DOMS. 5 myths about muscle soreness

2019-02-08T12:05:11+00:00December 2nd, 2018|

No Pain, No Gain?

So you have smashed an epic workout and you feel great for it — until you wake up the next morning, barely able to move. This is delayed onset muscle soreness, better known as DOMS.

As its name suggests, DOMS is muscle soreness that becomes evident six-to-eight hours following activity, peaking around 24 to 48 hours post-training. While the symptoms will often start to diminish at about 72 hours, the precise time course and extent of DOMS is highly variable.

You’re most likely to experience DOMS when you introduce a new training stimulus, like a new activity, increased intensity or volume. Or you may experience it if you’re new to physical activity in general but it sn’t just those new to exercise, athletes and the super fit feel it too. It is your body making adaptations to better prepare your muscles to do that activity again.

While all kinds of muscular contraction can cause soreness, eccentric contraction, where the muscle lengthens as it contracts, most often leads to DOMS. This includes movements such as running downhill, lowering weights or lowering down into a squat or press-up position. There is also some evidence that upper body movement creates more soreness than lower body exercises.

Muscle discomfort is the most common characteristic of DOMS, but there are other symptoms. These may include reduced range of motion and joint stiffness, local swelling and tenderness, and diminished muscle strength. These symptoms appear gradually following exercise (not to be confused with acute pain that may arise during physical activity).

Muscle Soreness: Myths vs. Facts

No pain, no gain. Lactic acid build-up. An indicator of muscle growth. These are all phrases that we tend to associate with DOMS. While you may think you know everything you need to know about the condition that has you waddling like a duck, you may find what’s actually happening in your body surprising.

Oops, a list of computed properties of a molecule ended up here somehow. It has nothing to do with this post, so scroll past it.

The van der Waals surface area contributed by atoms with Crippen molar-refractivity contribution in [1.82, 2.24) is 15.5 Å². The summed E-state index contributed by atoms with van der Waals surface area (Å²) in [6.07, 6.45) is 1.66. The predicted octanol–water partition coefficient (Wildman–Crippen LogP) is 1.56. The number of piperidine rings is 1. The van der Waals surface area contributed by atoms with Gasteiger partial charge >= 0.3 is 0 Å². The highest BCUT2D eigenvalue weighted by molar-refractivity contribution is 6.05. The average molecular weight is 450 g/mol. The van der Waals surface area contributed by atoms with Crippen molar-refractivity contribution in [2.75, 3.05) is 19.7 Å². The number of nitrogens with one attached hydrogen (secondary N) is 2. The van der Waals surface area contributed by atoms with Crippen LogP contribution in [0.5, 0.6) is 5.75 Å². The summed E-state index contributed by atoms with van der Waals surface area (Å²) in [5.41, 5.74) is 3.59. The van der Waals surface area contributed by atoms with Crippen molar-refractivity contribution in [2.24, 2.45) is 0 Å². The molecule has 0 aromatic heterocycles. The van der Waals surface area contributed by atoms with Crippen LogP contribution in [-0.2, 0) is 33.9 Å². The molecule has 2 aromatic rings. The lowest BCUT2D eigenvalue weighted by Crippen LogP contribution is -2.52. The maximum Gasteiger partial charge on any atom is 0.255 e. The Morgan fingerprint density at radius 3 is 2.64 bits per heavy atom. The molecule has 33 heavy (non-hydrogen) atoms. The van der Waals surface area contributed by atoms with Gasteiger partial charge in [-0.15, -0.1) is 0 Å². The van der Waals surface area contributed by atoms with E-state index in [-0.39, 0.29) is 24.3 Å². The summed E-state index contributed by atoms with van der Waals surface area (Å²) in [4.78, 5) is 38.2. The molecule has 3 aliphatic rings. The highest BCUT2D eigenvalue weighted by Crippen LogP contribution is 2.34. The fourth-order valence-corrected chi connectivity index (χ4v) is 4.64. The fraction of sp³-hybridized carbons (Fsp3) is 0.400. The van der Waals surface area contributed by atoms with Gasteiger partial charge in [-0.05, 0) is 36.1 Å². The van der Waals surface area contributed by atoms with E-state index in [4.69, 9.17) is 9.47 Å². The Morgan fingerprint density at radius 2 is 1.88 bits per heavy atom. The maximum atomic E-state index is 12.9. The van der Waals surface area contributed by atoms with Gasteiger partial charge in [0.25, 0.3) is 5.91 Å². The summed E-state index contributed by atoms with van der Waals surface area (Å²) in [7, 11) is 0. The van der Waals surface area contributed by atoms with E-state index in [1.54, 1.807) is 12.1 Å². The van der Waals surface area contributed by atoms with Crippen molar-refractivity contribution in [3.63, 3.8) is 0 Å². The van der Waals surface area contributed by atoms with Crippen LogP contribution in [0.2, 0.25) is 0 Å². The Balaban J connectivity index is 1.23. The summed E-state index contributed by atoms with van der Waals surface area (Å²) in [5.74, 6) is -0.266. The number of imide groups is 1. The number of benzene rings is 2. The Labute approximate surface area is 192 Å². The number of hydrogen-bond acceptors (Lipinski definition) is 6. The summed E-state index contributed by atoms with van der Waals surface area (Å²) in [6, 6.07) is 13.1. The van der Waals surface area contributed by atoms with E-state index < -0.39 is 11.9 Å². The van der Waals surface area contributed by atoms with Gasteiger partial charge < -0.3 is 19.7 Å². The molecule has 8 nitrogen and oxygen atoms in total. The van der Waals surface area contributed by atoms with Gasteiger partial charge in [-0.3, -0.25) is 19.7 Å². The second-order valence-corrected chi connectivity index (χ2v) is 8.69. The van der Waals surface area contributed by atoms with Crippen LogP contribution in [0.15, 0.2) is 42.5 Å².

Myth #1: DOMS is caused by the build-up of lactic acid in your muscles.

The verdict: Not true. During exercise, your body needs energy, and it breaks down molecules to get that. As a result of this metabolic process, your cells naturally become more acidic which makes your muscles feel like they’re burning. But lactate doesn’t cause this. Lactate is actually a by-product of the metabolic process and serves as a buffer and slows down the rate at which the cells become acidic. People produce lactate all the time, even at rest. It clears your system 30-minutes to one-hour after working out.

DOMS is the result of microtrauma in the muscles and surrounding connective tissues, which causes inflammation. The reason that eccentric muscle contraction (think lowering a dumbbell back down in a biceps curl) is more likely to be the culprit is because it places a higher load on your muscles compared to concentric contraction. It’s the active lengthening of muscle fibres under load. It’s like you’re pulling on a rope, and there’s so much force that the rope starts to tear and pull apart.

Myth #2: It’s not a good workout unless you’re sore the next day.

It doesn’t mean that you’re not getting as good of a workout because you’re not crippled the next day.

We often wear our DOMS as a badge of honour and believe that if we’re not sore, we’re not doing enough during out workouts. But that’s just not true.

It doesn’t mean that you’re not getting as good of a workout because you’re not crippled the next day. You should feel [soreness] 24 hours to three days after the activity. If, after three days, you try to do the same exercise and you cannot because you go immediately to muscle failure, you’ve done too much.

Soreness itself (using a scale from 0 to 10 to assess the level of soreness) is a poor indicator of muscle adaptation and growth. There are many factors that influence how DOMS presents itself in individuals. There is great variability, even between people with similar genetics and even among highly-trained lifters [and athletes]. So while comparing notes (and commiserating) is all part of the process, soreness and DOMS isn’t the best gauge of how effective your workout was or who’s in better shape.